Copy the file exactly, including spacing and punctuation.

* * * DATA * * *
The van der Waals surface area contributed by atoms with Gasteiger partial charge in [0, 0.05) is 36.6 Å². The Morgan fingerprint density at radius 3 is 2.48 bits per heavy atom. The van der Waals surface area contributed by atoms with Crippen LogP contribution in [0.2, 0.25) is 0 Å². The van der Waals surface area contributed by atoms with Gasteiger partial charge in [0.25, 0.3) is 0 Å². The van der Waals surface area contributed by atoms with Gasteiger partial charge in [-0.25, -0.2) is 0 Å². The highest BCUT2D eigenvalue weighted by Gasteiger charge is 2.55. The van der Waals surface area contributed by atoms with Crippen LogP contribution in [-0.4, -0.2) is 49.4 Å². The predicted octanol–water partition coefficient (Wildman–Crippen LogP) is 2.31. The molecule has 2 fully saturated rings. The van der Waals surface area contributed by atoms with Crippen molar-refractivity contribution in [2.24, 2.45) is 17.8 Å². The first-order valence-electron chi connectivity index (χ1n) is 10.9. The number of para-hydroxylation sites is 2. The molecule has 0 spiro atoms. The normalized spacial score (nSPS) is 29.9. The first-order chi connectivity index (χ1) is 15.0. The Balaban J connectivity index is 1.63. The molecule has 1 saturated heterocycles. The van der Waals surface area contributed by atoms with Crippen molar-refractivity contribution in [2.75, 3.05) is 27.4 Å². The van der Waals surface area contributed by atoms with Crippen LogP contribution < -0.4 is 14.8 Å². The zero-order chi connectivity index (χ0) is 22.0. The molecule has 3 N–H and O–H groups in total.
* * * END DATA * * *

The van der Waals surface area contributed by atoms with Gasteiger partial charge in [0, 0.05) is 36.6 Å². The Morgan fingerprint density at radius 3 is 2.48 bits per heavy atom. The van der Waals surface area contributed by atoms with Crippen LogP contribution in [0.2, 0.25) is 0 Å². The van der Waals surface area contributed by atoms with Gasteiger partial charge in [0.25, 0.3) is 0 Å². The van der Waals surface area contributed by atoms with Gasteiger partial charge in [-0.25, -0.2) is 0 Å². The highest BCUT2D eigenvalue weighted by Gasteiger charge is 2.55. The van der Waals surface area contributed by atoms with Crippen LogP contribution in [-0.4, -0.2) is 49.4 Å². The predicted octanol–water partition coefficient (Wildman–Crippen LogP) is 2.31. The molecule has 2 fully saturated rings. The van der Waals surface area contributed by atoms with Crippen molar-refractivity contribution in [2.24, 2.45) is 17.8 Å². The first-order valence-electron chi connectivity index (χ1n) is 10.9. The number of para-hydroxylation sites is 2. The molecule has 0 spiro atoms. The normalized spacial score (nSPS) is 29.9. The first-order chi connectivity index (χ1) is 15.0. The Balaban J connectivity index is 1.63. The molecule has 1 saturated heterocycles. The van der Waals surface area contributed by atoms with Crippen molar-refractivity contribution in [2.75, 3.05) is 27.4 Å². The van der Waals surface area contributed by atoms with Crippen LogP contribution < -0.4 is 14.8 Å². The zero-order chi connectivity index (χ0) is 22.0. The molecule has 3 N–H and O–H groups in total.